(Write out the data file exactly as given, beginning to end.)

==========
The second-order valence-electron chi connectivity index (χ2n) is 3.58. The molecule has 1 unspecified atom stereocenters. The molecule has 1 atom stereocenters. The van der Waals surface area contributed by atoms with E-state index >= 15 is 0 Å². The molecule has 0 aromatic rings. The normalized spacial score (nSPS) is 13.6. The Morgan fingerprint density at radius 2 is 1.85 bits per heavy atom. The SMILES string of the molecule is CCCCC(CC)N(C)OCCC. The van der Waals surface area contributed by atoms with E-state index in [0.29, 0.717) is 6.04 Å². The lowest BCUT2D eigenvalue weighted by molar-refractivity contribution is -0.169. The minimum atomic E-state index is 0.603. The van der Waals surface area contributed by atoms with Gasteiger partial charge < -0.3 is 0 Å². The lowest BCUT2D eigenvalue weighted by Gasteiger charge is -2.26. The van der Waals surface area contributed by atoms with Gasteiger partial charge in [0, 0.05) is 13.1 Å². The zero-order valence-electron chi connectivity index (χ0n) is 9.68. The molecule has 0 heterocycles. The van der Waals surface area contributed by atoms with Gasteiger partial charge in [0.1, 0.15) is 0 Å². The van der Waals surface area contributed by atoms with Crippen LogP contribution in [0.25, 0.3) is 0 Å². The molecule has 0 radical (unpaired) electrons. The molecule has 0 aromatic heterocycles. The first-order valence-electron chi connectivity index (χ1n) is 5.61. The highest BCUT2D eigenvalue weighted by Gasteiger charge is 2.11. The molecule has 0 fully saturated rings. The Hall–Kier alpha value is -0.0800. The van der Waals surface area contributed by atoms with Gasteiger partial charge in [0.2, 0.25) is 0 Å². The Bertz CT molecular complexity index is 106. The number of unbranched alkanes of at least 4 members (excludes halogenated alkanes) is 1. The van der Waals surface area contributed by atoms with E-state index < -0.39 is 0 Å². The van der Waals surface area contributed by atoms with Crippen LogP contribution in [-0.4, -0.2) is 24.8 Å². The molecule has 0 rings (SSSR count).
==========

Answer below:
The second-order valence-electron chi connectivity index (χ2n) is 3.58. The molecule has 1 unspecified atom stereocenters. The molecule has 1 atom stereocenters. The van der Waals surface area contributed by atoms with E-state index >= 15 is 0 Å². The molecule has 0 aromatic rings. The normalized spacial score (nSPS) is 13.6. The Morgan fingerprint density at radius 2 is 1.85 bits per heavy atom. The SMILES string of the molecule is CCCCC(CC)N(C)OCCC. The van der Waals surface area contributed by atoms with E-state index in [0.29, 0.717) is 6.04 Å². The lowest BCUT2D eigenvalue weighted by molar-refractivity contribution is -0.169. The minimum atomic E-state index is 0.603. The van der Waals surface area contributed by atoms with Gasteiger partial charge < -0.3 is 0 Å². The lowest BCUT2D eigenvalue weighted by Gasteiger charge is -2.26. The van der Waals surface area contributed by atoms with Gasteiger partial charge in [0, 0.05) is 13.1 Å². The zero-order valence-electron chi connectivity index (χ0n) is 9.68. The molecule has 0 heterocycles. The van der Waals surface area contributed by atoms with Gasteiger partial charge in [0.1, 0.15) is 0 Å². The van der Waals surface area contributed by atoms with Crippen LogP contribution in [0.25, 0.3) is 0 Å². The molecule has 0 radical (unpaired) electrons. The molecule has 0 aromatic heterocycles. The first-order valence-electron chi connectivity index (χ1n) is 5.61. The highest BCUT2D eigenvalue weighted by Gasteiger charge is 2.11. The molecule has 0 fully saturated rings. The Hall–Kier alpha value is -0.0800. The van der Waals surface area contributed by atoms with Gasteiger partial charge in [0.2, 0.25) is 0 Å². The Bertz CT molecular complexity index is 106. The number of unbranched alkanes of at least 4 members (excludes halogenated alkanes) is 1. The van der Waals surface area contributed by atoms with E-state index < -0.39 is 0 Å². The van der Waals surface area contributed by atoms with Crippen LogP contribution in [-0.4, -0.2) is 24.8 Å². The molecule has 0 rings (SSSR count).